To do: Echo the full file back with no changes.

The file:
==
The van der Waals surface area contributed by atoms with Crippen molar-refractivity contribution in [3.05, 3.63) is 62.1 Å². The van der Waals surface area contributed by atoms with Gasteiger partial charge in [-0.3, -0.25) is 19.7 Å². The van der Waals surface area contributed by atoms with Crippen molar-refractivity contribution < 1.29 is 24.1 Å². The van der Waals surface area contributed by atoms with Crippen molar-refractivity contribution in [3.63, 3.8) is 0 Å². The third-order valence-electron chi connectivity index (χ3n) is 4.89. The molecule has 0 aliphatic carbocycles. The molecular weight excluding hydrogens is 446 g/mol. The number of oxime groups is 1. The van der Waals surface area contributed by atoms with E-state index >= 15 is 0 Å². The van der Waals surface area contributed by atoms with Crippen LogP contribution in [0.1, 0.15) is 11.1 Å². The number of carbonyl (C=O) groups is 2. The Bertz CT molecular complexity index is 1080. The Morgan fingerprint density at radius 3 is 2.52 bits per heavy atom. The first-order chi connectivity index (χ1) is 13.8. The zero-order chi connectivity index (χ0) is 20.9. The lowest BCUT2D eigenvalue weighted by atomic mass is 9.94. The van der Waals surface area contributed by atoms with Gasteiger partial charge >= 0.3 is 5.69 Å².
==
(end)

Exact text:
The van der Waals surface area contributed by atoms with Crippen molar-refractivity contribution in [3.05, 3.63) is 62.1 Å². The van der Waals surface area contributed by atoms with Gasteiger partial charge in [-0.3, -0.25) is 19.7 Å². The van der Waals surface area contributed by atoms with Crippen molar-refractivity contribution < 1.29 is 24.1 Å². The van der Waals surface area contributed by atoms with Crippen molar-refractivity contribution in [3.63, 3.8) is 0 Å². The third-order valence-electron chi connectivity index (χ3n) is 4.89. The molecule has 0 aliphatic carbocycles. The molecular weight excluding hydrogens is 446 g/mol. The number of oxime groups is 1. The van der Waals surface area contributed by atoms with E-state index >= 15 is 0 Å². The van der Waals surface area contributed by atoms with Crippen LogP contribution in [0.1, 0.15) is 11.1 Å². The number of carbonyl (C=O) groups is 2. The Bertz CT molecular complexity index is 1080. The Morgan fingerprint density at radius 3 is 2.52 bits per heavy atom. The first-order chi connectivity index (χ1) is 13.8. The zero-order chi connectivity index (χ0) is 20.9. The lowest BCUT2D eigenvalue weighted by atomic mass is 9.94. The van der Waals surface area contributed by atoms with Gasteiger partial charge >= 0.3 is 5.69 Å².